‘Model of change’: Local film showcases generations of Chattahoochee River activism

Published 10:30 am Saturday, March 2, 2024

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When watching the film “Saving the Chattahoochee,” you can’t help but feel that the river is a living part of the community. A crowd met at West Point Lake in early February to attend the screening of a film about the river that has flowed through their community, giving life to the lake for decades and generations. 

The film follows three generations of women leaders acting to make a difference in the environmental community, all threaded together by the founding member of Chattahoochee Riverkeeper, Sally Bethea. 

For filmmaker Hal Jacobs, from Decatur, the project was a labor of love in honor of his son Henry Jacobs, who has worked as a Riverkeeper since college. After 10 years, Henry is now the deputy director of the Chattahoochee Riverkeeper. 

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Over the years, they enjoyed time on the water, sailing or paddling together.

“I think we began to appreciate how much cleaner it was than what we had heard about in the past and how the Riverkeeper was doing so much for water monitoring all the local streams and just kind of raising awareness,” Hal said.

The family as a whole has always had a love for the outdoors and enjoyed spending time on the water. The father and son also began their film company, HJacobs Creative, to collaborate on projects like, “Saving the Chattahoochee” together.

“Over the last 10 years, he and I have been also documenting a lot of the river and our paddle trips,” Hal said. “So a lot of that footage made its way into the film.”

Bethea, as the founding Riverkeeper, was Henry’s first boss. Jacobs said they both wanted to feature her in the film for all her work over the years. They always try to focus on strong, philanthropic figures in their films.

“She’s one of these amazing, energetic, persistent, hard-driving people,” Jacobs said. “So it was kind of a given that we were going to feature her.”

Before Bethea got involved with the river, the Junior League of Atlanta formed the Friends of the River. A group of women from Atlanta in the 1970s, headed by Kay McKenzie, began lobbying for better treatment for the river, which had begun to show signs of soil erosion, industrial waste and sewer overflows from development in the major city.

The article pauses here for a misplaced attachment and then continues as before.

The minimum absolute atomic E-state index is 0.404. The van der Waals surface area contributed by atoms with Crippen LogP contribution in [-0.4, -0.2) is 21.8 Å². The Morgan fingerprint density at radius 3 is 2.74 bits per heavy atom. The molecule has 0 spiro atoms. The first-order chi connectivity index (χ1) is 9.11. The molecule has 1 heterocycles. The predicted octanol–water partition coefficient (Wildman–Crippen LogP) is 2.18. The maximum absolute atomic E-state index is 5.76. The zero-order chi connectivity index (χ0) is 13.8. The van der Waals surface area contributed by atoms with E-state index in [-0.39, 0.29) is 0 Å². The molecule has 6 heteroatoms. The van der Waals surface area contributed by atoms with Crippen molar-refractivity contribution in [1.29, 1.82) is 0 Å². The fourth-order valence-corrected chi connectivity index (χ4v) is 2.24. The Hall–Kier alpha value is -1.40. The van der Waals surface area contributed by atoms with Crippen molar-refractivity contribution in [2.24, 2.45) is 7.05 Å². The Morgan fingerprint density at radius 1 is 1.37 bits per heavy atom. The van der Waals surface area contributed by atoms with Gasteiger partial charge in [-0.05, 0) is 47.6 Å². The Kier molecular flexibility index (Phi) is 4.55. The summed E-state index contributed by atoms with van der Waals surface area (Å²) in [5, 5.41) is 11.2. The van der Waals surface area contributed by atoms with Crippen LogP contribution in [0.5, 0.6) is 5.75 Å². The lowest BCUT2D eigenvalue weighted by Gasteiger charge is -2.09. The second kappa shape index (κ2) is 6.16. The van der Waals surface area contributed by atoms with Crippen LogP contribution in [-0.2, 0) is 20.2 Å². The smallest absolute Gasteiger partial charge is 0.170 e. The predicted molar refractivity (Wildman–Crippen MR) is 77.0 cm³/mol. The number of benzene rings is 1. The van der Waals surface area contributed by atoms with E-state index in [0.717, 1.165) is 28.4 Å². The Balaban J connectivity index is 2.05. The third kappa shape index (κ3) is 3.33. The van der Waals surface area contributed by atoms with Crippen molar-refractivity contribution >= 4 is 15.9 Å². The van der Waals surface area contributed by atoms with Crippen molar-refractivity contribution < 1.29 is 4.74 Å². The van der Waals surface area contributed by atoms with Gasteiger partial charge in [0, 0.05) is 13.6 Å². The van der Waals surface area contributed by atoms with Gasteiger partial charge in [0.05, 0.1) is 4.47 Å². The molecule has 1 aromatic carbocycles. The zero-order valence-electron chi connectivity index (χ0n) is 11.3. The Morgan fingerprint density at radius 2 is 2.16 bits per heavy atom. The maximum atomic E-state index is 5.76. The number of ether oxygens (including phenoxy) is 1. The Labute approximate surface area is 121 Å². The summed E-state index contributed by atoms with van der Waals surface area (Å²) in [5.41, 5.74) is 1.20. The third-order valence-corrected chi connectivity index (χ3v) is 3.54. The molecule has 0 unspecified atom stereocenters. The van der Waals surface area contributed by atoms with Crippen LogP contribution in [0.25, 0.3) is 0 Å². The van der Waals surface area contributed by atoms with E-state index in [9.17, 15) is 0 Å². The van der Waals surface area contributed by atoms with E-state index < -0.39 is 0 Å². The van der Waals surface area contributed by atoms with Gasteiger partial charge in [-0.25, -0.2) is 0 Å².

“One of the reasons why [Bethea] finally agreed was that we thought we would feature other women as well as her, and I started seeing this connection with other women who pretty much saved the river from the northern suburbs of Atlanta through West Point,” Jacobs said. 

The Friends of the River helped lobby for the Metropolitan River Protection Act. In 1978, they also supported a bill to create the Chattahoochee River National Recreation Area, which protected four 8-mile segments of the river and its riverbanks.

But later, there still hadn’t been a lot of work to preserve the river south of Atlanta. In the 1990s, Bethea helped found the Riverkeeper. The U.S. Waterkeepers fought pollution by suing polluters and educating the public. 

Bethea became a figurehead and rallying point for the effort to save the Chattahoochee. She got people out on the river and appealed to them with facts. 

In the next decade, Atlanta’s first Black female mayor, Shirley Franklin, made history as the “Sewer Mayor” for her efforts to bring the city’s dated sewer system into the 21st century. Much of the overflow from the sewers was going straight into the Chattahoochee River, which flows all the way downtown West Point Lake and beyond. Her “Clean Water Atlanta” initiative became an $8 billion project. 

Bethea and Franklin worked together to help change minds and protect the river from further pollution.

“[The film] shows the different leadership styles of women across three generations, which I found very fascinating,” Jacobs said. “ … Sally and Shirley were the first generation of women who could be more active in politics.”

Together, three generations of women helped save a life-giving river that still flows through the West Point community today.

“The Chattahoochee is just one model of change that could apply to rivers everywhere,” Jacobs said. “The fact that it takes that level of deep involvement, and it takes a leader to step up and sort of rally people around her like Sally Bethea did.”

The next screening of “Saving the Chattahoochee” will be at the Columbus Public Library on April 16.